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Facebook advertising segregating users on basis of ethnic affinity

Facebook advertising, Facebook
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Facebook advertising may be heading for fresh trouble. After the hullabaloo caused due to wrong reporting of the number of impressions it was generating through ads, another potential wasp’s nest has recently been discovered. It appears like advertisers can chose to exclude users by “ethnic affinity, something which is deemed illegal most everywhere.

The report comes from ProPublica, which offers screenshots of an ad it purchased from Facebook as proof. It appears as if Facebook advertising lets you exclude certain sections of people from it’s ads. The above advertisement for example, lets you narrow down audience by choosing to excluded users with an ethnic affinity for “African American (US)”, “Asian American (US)” and “Hispanic (US – Spanish dominant).

This is certainly very strange. That is like a company offering to sell its products to only a particular section of the society. For many it would seem that a business would do such an act if it was prejudiced against a section of audience. How then can Facebook, a social media platform of global stature, allow advertisers to exclude people on the basis of their ethnic affinity.

According to a Civil Rights lawyer cited by ProPublica, such a segregation on basis of ethnic affinity is absolutely illegal and a blatant a violation of the federal Fair Housing Act.

According to the fair housing act of 1968, mentioned above, it is illegal

to make, print, or publish, or cause to be made, printed, or published any notice, statement, or advertisement, with respect to the sale or rental of a dwelling that indicates any preference, limitation, or discrimination based on race, color, religion, sex, handicap, familial status, or national origin.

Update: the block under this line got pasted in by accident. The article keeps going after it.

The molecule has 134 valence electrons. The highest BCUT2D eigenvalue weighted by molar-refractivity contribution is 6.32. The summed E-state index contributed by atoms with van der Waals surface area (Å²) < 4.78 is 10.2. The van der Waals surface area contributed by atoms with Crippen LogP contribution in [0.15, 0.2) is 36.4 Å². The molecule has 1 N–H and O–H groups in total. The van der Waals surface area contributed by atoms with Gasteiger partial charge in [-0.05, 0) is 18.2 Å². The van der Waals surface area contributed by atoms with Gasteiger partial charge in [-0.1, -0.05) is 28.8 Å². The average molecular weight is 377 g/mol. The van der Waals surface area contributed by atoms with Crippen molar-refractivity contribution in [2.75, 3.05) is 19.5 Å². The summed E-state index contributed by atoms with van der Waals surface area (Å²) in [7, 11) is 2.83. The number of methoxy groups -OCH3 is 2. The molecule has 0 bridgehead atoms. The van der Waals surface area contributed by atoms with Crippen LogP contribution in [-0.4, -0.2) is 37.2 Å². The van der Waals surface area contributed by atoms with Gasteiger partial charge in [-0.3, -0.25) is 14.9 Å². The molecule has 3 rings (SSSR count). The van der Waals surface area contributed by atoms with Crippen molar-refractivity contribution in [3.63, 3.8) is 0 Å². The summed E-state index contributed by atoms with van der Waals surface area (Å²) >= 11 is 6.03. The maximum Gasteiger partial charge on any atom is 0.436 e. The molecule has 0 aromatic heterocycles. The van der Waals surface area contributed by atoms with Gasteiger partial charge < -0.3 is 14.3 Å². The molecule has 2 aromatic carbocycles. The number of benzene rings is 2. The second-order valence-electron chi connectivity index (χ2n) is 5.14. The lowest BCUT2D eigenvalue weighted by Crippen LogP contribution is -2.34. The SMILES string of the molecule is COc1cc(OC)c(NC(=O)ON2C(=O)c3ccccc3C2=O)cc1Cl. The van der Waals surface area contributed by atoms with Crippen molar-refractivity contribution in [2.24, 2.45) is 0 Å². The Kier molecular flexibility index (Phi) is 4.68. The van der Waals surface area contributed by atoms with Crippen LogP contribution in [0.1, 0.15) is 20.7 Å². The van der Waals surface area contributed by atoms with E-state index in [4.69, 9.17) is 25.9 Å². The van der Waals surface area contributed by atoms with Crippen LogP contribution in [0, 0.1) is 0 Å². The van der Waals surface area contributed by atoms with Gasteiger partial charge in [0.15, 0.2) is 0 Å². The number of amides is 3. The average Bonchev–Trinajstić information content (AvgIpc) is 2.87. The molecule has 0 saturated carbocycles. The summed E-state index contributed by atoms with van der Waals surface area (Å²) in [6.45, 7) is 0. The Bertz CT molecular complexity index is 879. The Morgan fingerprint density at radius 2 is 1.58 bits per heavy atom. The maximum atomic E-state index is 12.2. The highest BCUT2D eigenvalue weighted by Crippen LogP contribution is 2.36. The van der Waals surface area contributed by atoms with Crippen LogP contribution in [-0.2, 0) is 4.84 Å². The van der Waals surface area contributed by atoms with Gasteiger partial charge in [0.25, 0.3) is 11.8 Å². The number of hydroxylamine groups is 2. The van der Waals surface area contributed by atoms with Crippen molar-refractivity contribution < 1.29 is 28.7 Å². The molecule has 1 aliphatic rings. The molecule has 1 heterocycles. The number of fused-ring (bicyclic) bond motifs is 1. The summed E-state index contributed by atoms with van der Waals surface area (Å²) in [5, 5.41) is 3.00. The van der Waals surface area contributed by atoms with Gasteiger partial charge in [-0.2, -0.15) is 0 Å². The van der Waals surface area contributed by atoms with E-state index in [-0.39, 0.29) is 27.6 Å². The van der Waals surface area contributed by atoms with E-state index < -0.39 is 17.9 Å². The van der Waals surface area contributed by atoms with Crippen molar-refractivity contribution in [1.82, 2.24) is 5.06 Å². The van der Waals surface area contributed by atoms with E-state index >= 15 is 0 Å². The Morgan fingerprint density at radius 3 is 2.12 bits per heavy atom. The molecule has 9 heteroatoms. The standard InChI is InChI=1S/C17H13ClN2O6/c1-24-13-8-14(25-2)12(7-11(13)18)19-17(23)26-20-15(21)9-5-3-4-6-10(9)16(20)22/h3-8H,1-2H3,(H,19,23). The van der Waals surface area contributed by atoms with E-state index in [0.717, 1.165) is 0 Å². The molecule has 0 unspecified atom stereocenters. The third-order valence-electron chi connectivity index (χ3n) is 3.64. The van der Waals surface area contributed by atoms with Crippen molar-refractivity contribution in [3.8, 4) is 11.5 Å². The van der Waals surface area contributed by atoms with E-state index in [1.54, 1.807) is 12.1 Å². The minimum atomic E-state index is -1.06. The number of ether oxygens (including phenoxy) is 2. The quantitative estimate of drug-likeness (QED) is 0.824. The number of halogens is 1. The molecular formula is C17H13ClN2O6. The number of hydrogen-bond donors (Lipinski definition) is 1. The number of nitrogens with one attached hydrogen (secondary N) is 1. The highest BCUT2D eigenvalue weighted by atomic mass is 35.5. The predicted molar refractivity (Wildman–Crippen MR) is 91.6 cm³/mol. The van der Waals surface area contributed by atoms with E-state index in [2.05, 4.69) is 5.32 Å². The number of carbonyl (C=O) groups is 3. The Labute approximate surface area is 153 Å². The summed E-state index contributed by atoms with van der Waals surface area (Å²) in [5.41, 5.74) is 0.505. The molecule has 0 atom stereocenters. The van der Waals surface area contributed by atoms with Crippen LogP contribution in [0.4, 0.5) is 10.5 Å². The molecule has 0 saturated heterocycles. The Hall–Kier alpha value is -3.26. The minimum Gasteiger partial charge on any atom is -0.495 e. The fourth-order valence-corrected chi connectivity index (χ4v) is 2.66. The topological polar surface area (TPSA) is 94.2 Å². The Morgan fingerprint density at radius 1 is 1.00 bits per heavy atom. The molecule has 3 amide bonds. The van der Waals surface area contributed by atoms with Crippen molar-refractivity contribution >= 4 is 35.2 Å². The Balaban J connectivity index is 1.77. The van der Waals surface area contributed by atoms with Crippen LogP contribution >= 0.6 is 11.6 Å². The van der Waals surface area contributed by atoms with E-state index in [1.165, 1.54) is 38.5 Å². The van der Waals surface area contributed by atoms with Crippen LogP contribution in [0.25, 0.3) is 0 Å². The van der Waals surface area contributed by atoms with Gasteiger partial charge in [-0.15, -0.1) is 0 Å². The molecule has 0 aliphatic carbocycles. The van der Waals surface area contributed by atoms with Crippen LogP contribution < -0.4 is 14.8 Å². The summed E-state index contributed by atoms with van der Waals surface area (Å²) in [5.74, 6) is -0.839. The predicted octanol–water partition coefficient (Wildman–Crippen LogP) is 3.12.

And that is just the US. Many other countries have similar laws in place to prevent such discrimination. However, Facebook said that the exclusion on its platform was not based on the ethnic group a user belonged to, it was actually based on a particular user’s liking for a particular ethnic group. And how did Facebook decide this so called ethnic affinity? Why by looking at what the user like on the platform of course.

We are committed to providing people with quality ad experiences, which includes helping people see messages that are both relevant to the cultural communities they are interested in and have content that reflects or represents their communities — not just generic content that’s targeted to mass audiences.

We believe that multicultural advertising should be a tool for empowerment. We take a strong stand against advertisers misusing our platform: our policies prohibit using our targeting options to discriminate, and they require compliance with the law. We take prompt enforcement action when we determine that ads violate our policies.

So the long and short of the matter is this. Facebook says that the segregation is not based on the race a user belongs to but his/her affinity for a particular group. That still does not answer why the social networking platform has placed the option to exclude people with affinity for certain groups under the Demographics category of its ad-targeting tool.

Well, we certainly did not expect to come up to something like this in these enlightened times. Let us see when — and if — Facebook advertising decides to move the category away from Demographics. The platform would do better to hurry, unless it wants to be slapped with lawsuits claiming that it is in violation of the fair housing act of 1968.

A bibliophile and a business enthusiast.

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